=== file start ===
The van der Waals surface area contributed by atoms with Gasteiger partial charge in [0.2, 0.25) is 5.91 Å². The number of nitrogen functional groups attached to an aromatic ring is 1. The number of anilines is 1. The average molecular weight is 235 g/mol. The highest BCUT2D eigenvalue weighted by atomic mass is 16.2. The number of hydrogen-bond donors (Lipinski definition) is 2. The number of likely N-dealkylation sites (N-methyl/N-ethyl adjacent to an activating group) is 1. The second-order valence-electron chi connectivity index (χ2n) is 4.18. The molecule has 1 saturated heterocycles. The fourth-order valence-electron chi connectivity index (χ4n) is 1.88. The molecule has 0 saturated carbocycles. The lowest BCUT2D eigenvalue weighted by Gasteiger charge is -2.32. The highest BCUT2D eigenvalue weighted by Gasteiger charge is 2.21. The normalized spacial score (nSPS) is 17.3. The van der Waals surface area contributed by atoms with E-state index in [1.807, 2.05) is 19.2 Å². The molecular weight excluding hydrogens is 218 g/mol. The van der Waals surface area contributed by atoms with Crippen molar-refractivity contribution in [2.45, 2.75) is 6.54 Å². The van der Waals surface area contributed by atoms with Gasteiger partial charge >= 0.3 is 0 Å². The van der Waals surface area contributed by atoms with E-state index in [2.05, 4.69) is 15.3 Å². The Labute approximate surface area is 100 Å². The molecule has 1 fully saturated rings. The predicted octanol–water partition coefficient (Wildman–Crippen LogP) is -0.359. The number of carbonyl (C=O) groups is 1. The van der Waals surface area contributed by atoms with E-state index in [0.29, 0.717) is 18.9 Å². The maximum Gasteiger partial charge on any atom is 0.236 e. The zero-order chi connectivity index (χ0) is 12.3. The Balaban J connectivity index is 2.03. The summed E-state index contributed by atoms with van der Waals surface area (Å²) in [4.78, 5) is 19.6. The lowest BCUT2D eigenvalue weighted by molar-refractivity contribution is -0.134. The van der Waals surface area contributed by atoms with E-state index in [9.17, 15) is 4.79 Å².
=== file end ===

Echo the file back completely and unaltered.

The van der Waals surface area contributed by atoms with Gasteiger partial charge in [0.2, 0.25) is 5.91 Å². The number of nitrogen functional groups attached to an aromatic ring is 1. The number of anilines is 1. The average molecular weight is 235 g/mol. The highest BCUT2D eigenvalue weighted by atomic mass is 16.2. The number of hydrogen-bond donors (Lipinski definition) is 2. The number of likely N-dealkylation sites (N-methyl/N-ethyl adjacent to an activating group) is 1. The second-order valence-electron chi connectivity index (χ2n) is 4.18. The molecule has 1 saturated heterocycles. The fourth-order valence-electron chi connectivity index (χ4n) is 1.88. The molecule has 0 saturated carbocycles. The lowest BCUT2D eigenvalue weighted by Gasteiger charge is -2.32. The highest BCUT2D eigenvalue weighted by Gasteiger charge is 2.21. The normalized spacial score (nSPS) is 17.3. The van der Waals surface area contributed by atoms with E-state index in [1.807, 2.05) is 19.2 Å². The molecular weight excluding hydrogens is 218 g/mol. The van der Waals surface area contributed by atoms with Crippen molar-refractivity contribution in [2.45, 2.75) is 6.54 Å². The van der Waals surface area contributed by atoms with Gasteiger partial charge >= 0.3 is 0 Å². The van der Waals surface area contributed by atoms with E-state index in [2.05, 4.69) is 15.3 Å². The Labute approximate surface area is 100 Å². The molecule has 1 fully saturated rings. The predicted octanol–water partition coefficient (Wildman–Crippen LogP) is -0.359. The number of carbonyl (C=O) groups is 1. The van der Waals surface area contributed by atoms with E-state index in [0.29, 0.717) is 18.9 Å². The maximum Gasteiger partial charge on any atom is 0.236 e. The zero-order chi connectivity index (χ0) is 12.3. The Balaban J connectivity index is 2.03. The summed E-state index contributed by atoms with van der Waals surface area (Å²) in [4.78, 5) is 19.6. The lowest BCUT2D eigenvalue weighted by molar-refractivity contribution is -0.134. The van der Waals surface area contributed by atoms with E-state index in [9.17, 15) is 4.79 Å².